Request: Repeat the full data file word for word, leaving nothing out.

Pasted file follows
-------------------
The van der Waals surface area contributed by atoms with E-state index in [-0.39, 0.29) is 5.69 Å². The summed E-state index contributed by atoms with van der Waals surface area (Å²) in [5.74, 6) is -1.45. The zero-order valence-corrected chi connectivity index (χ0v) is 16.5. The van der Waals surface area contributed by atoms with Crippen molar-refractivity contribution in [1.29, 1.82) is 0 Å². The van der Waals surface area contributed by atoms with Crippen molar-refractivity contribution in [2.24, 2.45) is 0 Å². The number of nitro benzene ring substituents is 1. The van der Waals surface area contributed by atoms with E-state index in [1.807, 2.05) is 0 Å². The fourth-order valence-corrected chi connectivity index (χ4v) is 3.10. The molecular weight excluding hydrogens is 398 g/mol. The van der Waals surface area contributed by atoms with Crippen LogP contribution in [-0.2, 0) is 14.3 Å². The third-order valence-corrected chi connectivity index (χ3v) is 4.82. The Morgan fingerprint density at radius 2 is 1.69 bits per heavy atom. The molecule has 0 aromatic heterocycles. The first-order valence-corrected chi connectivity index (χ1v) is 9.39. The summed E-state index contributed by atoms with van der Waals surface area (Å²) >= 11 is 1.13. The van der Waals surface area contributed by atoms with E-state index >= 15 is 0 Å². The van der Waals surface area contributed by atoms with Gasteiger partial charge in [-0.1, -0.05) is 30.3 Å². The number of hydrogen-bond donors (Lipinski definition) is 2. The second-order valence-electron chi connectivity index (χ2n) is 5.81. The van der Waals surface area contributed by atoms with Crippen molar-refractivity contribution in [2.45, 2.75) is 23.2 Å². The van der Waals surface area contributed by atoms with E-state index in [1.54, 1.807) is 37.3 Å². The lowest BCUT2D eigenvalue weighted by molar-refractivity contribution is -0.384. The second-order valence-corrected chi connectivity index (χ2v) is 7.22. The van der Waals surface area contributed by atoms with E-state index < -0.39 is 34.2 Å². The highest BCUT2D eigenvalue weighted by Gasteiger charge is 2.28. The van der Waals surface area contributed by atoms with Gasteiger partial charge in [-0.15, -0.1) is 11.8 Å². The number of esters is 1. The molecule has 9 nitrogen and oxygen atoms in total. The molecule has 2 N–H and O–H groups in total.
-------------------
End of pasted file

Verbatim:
The van der Waals surface area contributed by atoms with E-state index in [-0.39, 0.29) is 5.69 Å². The summed E-state index contributed by atoms with van der Waals surface area (Å²) in [5.74, 6) is -1.45. The zero-order valence-corrected chi connectivity index (χ0v) is 16.5. The van der Waals surface area contributed by atoms with Crippen molar-refractivity contribution in [1.29, 1.82) is 0 Å². The van der Waals surface area contributed by atoms with Crippen molar-refractivity contribution in [2.24, 2.45) is 0 Å². The number of nitro benzene ring substituents is 1. The van der Waals surface area contributed by atoms with E-state index in [1.807, 2.05) is 0 Å². The fourth-order valence-corrected chi connectivity index (χ4v) is 3.10. The molecular weight excluding hydrogens is 398 g/mol. The van der Waals surface area contributed by atoms with Crippen LogP contribution in [-0.2, 0) is 14.3 Å². The third-order valence-corrected chi connectivity index (χ3v) is 4.82. The Morgan fingerprint density at radius 2 is 1.69 bits per heavy atom. The molecule has 0 aromatic heterocycles. The first-order valence-corrected chi connectivity index (χ1v) is 9.39. The summed E-state index contributed by atoms with van der Waals surface area (Å²) >= 11 is 1.13. The van der Waals surface area contributed by atoms with E-state index >= 15 is 0 Å². The van der Waals surface area contributed by atoms with Gasteiger partial charge in [-0.1, -0.05) is 30.3 Å². The number of hydrogen-bond donors (Lipinski definition) is 2. The second-order valence-electron chi connectivity index (χ2n) is 5.81. The van der Waals surface area contributed by atoms with Crippen molar-refractivity contribution in [2.45, 2.75) is 23.2 Å². The van der Waals surface area contributed by atoms with E-state index in [1.54, 1.807) is 37.3 Å². The lowest BCUT2D eigenvalue weighted by molar-refractivity contribution is -0.384. The second-order valence-corrected chi connectivity index (χ2v) is 7.22. The van der Waals surface area contributed by atoms with E-state index < -0.39 is 34.2 Å². The highest BCUT2D eigenvalue weighted by Gasteiger charge is 2.28. The van der Waals surface area contributed by atoms with Gasteiger partial charge in [-0.15, -0.1) is 11.8 Å². The number of esters is 1. The molecule has 9 nitrogen and oxygen atoms in total. The molecule has 2 N–H and O–H groups in total.